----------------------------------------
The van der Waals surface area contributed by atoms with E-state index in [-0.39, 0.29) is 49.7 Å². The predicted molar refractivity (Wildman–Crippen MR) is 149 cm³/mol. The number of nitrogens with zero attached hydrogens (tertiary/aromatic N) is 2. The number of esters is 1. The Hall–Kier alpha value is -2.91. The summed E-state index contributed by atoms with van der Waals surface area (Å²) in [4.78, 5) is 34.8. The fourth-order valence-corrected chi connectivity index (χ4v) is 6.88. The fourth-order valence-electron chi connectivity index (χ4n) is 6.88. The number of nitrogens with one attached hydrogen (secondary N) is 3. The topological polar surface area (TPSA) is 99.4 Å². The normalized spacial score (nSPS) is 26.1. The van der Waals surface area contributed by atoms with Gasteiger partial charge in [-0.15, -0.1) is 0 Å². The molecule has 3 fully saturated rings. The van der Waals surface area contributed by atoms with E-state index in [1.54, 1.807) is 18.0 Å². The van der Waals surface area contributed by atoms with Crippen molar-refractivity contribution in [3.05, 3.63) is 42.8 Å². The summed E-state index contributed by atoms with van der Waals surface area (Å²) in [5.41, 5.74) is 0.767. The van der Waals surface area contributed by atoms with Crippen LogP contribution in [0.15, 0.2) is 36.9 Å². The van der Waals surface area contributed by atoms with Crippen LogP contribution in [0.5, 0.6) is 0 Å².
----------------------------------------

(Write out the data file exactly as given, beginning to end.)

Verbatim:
The van der Waals surface area contributed by atoms with E-state index in [-0.39, 0.29) is 49.7 Å². The predicted molar refractivity (Wildman–Crippen MR) is 149 cm³/mol. The number of nitrogens with zero attached hydrogens (tertiary/aromatic N) is 2. The number of esters is 1. The Hall–Kier alpha value is -2.91. The summed E-state index contributed by atoms with van der Waals surface area (Å²) in [4.78, 5) is 34.8. The fourth-order valence-corrected chi connectivity index (χ4v) is 6.88. The fourth-order valence-electron chi connectivity index (χ4n) is 6.88. The number of nitrogens with one attached hydrogen (secondary N) is 3. The topological polar surface area (TPSA) is 99.4 Å². The normalized spacial score (nSPS) is 26.1. The van der Waals surface area contributed by atoms with Gasteiger partial charge in [-0.15, -0.1) is 0 Å². The molecule has 3 fully saturated rings. The van der Waals surface area contributed by atoms with E-state index in [1.54, 1.807) is 18.0 Å². The van der Waals surface area contributed by atoms with Crippen molar-refractivity contribution in [3.05, 3.63) is 42.8 Å². The summed E-state index contributed by atoms with van der Waals surface area (Å²) in [5.41, 5.74) is 0.767. The van der Waals surface area contributed by atoms with Crippen LogP contribution in [0.15, 0.2) is 36.9 Å². The van der Waals surface area contributed by atoms with Crippen LogP contribution in [0.5, 0.6) is 0 Å².